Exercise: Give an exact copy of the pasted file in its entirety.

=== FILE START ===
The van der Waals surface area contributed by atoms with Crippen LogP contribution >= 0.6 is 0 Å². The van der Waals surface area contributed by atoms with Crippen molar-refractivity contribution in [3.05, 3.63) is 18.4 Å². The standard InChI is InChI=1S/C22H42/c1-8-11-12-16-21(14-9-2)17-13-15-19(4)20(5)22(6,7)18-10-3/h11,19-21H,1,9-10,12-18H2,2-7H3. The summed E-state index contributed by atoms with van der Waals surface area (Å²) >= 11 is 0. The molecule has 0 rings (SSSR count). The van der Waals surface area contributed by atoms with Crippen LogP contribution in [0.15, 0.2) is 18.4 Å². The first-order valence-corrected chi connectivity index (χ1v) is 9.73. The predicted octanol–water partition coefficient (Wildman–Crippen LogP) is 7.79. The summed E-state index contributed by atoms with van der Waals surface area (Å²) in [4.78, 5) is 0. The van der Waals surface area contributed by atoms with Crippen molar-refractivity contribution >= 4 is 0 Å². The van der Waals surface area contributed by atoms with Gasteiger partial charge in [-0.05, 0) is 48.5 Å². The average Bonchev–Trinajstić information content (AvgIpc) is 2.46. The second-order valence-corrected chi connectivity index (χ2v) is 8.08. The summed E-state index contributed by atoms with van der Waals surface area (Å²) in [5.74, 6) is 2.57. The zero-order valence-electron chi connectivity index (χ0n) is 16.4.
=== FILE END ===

The van der Waals surface area contributed by atoms with Crippen LogP contribution >= 0.6 is 0 Å². The van der Waals surface area contributed by atoms with Crippen molar-refractivity contribution in [3.05, 3.63) is 18.4 Å². The standard InChI is InChI=1S/C22H42/c1-8-11-12-16-21(14-9-2)17-13-15-19(4)20(5)22(6,7)18-10-3/h11,19-21H,1,9-10,12-18H2,2-7H3. The summed E-state index contributed by atoms with van der Waals surface area (Å²) >= 11 is 0. The molecule has 0 rings (SSSR count). The van der Waals surface area contributed by atoms with Crippen LogP contribution in [0.15, 0.2) is 18.4 Å². The first-order valence-corrected chi connectivity index (χ1v) is 9.73. The predicted octanol–water partition coefficient (Wildman–Crippen LogP) is 7.79. The summed E-state index contributed by atoms with van der Waals surface area (Å²) in [4.78, 5) is 0. The van der Waals surface area contributed by atoms with Crippen molar-refractivity contribution >= 4 is 0 Å². The van der Waals surface area contributed by atoms with Gasteiger partial charge in [-0.05, 0) is 48.5 Å². The average Bonchev–Trinajstić information content (AvgIpc) is 2.46. The second-order valence-corrected chi connectivity index (χ2v) is 8.08. The summed E-state index contributed by atoms with van der Waals surface area (Å²) in [5.74, 6) is 2.57. The zero-order valence-electron chi connectivity index (χ0n) is 16.4.